NOBLE APE MAILOUT - JANUARY 2005
There may not be a mailout next month as I will be travelling. After nearly four years in the UK, my wife and I are heading westward. I have been tracking some of the move in my personal log. The UK has been very good for the Noble Ape development in terms of stability resulting in the generation of new code and documentation.
This mailout outlines some of the new developments which will shape Noble Ape over the next twelve months. Location is one of those factors. I hope to have regular mailouts resumed by March 2005, but due to the nature of relocation and setup, the next mailout may not be until April.
DARWIN AT HOME
I have long had an interest in pushing the Noble Ape Simulation into a peer-to-peer environment. This development would not only help the Simulation but also Noble Warfare.
Earlier this month, I was contacted by Biota.org's Bruce Damer about a new project he was going to launch called Darwin@Home. Loosely based on SETI@Home, Bruce's project (whilst in its formative stages) appeared to describe a peer-to-peer network specially designed for ALife projects like Noble Ape.
Twenty four hours following my initial contact from Bruce, I put online a document that represented my initial thoughts on the Noble Ape Simulation's integration with Darwin@Home;
This document also contains a link to the main Darwin@Home site.
Following the launch of Darwin@Home, Bruce contacted me and asked if I would be interested in editing and maintaining Biota.org as he was swamped with interest in Darwin@Home. Biota.org was a hub for ALife development in the mid-1990s, but it hasn't been updated over the past five years.
I've been visiting the site since it was launched and although it has taken a number of hours to update all the links and improve the look and feel of the site, Biota.org has the ability to return to its original status in the independent ALife development community.
My plan is to update the links and people on the site and start including current interviews and papers from folks wanting to contribute to the site.
One of the interesting feedback points in redeveloping an existing site like Biota.org is the reliance on uniform links and directional purpose. This is something that has been lacking in the Noble Ape site for a number of years.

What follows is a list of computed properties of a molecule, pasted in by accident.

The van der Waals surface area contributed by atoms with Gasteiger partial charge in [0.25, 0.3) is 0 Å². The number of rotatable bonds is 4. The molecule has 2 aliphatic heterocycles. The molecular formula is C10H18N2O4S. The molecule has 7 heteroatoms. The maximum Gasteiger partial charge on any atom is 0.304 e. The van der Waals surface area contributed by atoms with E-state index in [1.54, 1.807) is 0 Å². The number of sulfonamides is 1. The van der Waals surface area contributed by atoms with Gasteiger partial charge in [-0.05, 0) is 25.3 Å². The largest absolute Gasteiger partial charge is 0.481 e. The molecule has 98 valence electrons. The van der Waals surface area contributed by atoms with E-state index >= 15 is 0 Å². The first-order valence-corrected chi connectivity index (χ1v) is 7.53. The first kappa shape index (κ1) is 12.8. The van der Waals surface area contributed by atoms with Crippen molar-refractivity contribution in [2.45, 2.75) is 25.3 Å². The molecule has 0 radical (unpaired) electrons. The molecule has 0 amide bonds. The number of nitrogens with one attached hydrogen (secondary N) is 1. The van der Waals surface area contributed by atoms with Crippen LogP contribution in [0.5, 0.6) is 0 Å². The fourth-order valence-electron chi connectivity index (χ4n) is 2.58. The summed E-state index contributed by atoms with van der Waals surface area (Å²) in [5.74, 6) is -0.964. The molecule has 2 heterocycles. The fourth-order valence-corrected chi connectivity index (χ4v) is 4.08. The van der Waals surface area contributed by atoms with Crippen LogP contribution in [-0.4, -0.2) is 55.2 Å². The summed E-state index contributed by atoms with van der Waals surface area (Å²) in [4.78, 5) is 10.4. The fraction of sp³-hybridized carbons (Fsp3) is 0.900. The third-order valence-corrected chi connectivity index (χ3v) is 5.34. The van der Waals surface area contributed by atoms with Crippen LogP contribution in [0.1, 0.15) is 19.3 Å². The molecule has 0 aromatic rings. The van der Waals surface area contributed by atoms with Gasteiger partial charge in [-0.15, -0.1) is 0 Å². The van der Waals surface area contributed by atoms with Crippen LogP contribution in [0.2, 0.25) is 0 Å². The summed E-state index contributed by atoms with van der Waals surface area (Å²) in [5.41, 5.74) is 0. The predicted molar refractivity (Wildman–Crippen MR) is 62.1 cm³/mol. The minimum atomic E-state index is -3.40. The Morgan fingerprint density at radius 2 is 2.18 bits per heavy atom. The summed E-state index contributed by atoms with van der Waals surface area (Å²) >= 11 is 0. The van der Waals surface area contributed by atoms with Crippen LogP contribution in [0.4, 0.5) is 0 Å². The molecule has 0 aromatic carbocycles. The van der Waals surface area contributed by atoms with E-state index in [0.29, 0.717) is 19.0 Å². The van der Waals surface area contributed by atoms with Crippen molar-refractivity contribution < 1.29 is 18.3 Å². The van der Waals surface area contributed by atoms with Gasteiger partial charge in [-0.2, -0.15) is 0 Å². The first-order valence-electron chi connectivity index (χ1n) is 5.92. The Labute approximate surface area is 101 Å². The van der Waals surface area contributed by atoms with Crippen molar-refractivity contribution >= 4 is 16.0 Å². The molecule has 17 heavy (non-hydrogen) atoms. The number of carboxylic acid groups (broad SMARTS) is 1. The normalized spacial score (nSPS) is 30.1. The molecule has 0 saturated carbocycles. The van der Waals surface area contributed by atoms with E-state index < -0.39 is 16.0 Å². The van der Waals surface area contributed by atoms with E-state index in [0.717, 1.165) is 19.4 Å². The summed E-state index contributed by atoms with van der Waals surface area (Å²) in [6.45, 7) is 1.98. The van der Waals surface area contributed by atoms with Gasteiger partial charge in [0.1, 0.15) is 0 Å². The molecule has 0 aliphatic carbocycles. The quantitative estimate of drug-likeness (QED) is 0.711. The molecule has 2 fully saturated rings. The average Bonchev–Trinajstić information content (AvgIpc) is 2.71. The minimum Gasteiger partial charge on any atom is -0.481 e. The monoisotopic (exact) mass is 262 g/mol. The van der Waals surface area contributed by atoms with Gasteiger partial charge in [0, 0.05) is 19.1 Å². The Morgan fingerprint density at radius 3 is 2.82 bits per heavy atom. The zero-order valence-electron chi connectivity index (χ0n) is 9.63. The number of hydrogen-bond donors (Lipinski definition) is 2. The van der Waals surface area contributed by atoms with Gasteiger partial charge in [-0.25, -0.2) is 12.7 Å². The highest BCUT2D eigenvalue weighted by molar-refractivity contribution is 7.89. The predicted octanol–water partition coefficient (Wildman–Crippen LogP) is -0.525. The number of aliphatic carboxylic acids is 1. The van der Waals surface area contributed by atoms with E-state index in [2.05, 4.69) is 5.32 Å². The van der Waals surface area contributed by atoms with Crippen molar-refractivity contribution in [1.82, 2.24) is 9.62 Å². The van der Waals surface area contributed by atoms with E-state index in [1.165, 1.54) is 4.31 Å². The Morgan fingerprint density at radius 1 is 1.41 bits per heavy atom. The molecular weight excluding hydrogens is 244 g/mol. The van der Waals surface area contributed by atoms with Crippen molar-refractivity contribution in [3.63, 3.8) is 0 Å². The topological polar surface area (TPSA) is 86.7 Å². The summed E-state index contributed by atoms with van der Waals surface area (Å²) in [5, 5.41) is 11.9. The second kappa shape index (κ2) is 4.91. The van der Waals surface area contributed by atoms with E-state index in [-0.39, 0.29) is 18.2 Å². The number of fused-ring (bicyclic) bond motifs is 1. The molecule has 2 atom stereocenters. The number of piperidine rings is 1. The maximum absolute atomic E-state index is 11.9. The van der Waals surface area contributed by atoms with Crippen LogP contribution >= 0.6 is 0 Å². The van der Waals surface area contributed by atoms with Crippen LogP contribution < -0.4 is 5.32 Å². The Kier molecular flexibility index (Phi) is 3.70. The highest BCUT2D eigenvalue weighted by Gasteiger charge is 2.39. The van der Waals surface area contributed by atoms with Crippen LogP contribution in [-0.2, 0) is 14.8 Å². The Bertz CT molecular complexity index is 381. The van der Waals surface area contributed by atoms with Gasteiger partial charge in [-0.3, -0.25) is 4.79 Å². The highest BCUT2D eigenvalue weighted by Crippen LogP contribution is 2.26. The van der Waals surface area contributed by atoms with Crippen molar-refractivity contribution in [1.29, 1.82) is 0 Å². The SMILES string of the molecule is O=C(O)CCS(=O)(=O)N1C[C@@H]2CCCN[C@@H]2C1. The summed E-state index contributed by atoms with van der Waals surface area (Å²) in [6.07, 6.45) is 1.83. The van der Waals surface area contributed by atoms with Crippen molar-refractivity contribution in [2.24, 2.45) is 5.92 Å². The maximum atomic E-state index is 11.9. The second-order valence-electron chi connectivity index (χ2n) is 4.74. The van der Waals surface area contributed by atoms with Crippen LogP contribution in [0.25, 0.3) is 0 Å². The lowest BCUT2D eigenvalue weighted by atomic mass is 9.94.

For me, there is a lot of code on the Noble Ape site that I no longer actively maintain. Pointing people directly to that code along with currently maintained code, like the Noble Ape Simulation for example, seems counterproductive. Reworking Biota.org has made me think about that logic more critically. Like the co-development of Noble Warfare with the Noble Ape Simulation, working with Biota.org can only produce positive feedback for the Noble Ape development.
Over this month I have been working through a group of source files I am now referring to as the Noble Toolbox. This refers to four or so files that are shared between the Noble Ape Simulation and Noble Warfare. Specifically it relates to file IO handling with the Noble file syntax used in both the Simulation and Noble Warfare, as well as the low-level drawing which is used in both. There are some additions too like random number generation and Bresenham adaptive functions for line-of-sight as well as drawing lines.
Through this work I have been considering the point drawing code as it is currently versus piped pixel rendering. One has a series of entry functions writing pixels and the other has an array of coordinates written to pixels in a single function. I am still considering speed issues although there appear to be a number of optimisations in the latter.
Where could this be used in the Simulation? Drawing apes on the map for example, everything contained in the Meters window and similarly everything contained in the Brain window. I am doing time tests currently and I hope to have the faster method implemented in the Simulation and through the Noble Toolbox. In time frame terms, I am hoping this will be in the next version of the Simulation which I plan to release around April - all going well with the move.
Aside from the autonomous interchange of code between the Simulation and Noble Warfare, there is also a number of third-party uses for the Noble Toolbox. The file handling, for example, provides a lean alternative to XML. It is a simple, unified syntax that supports linked hierarchies and is order independent. Ideally, I will write an introductory document on the Noble Toolbox over the next couple of months.
Prior to the offer of updating Biota.org, I put a couple of evenings into updating the documentation section of the Noble Ape site;
This section of the site, in its previous form, didn't give the reader an introduction to the documents. Someone coming to the page with a series of blind links to documents wouldn't get a sense of what each document was really about past the initial title.
One of the documents I reworked briefly was Noble Ape Philosophic which provided the concise philosophical backbone to the Simulation. It was originally part of a series of documents about the various aspects of the Simulation written after the epic manuals that defined the development in 1996-1997. Whilst the manuals outdated quickly, the Philosophic document continued to be a personal reference on the direction of the Simulation.
Hope all is well with you all,
Tom Barbalet, 23 January 2005.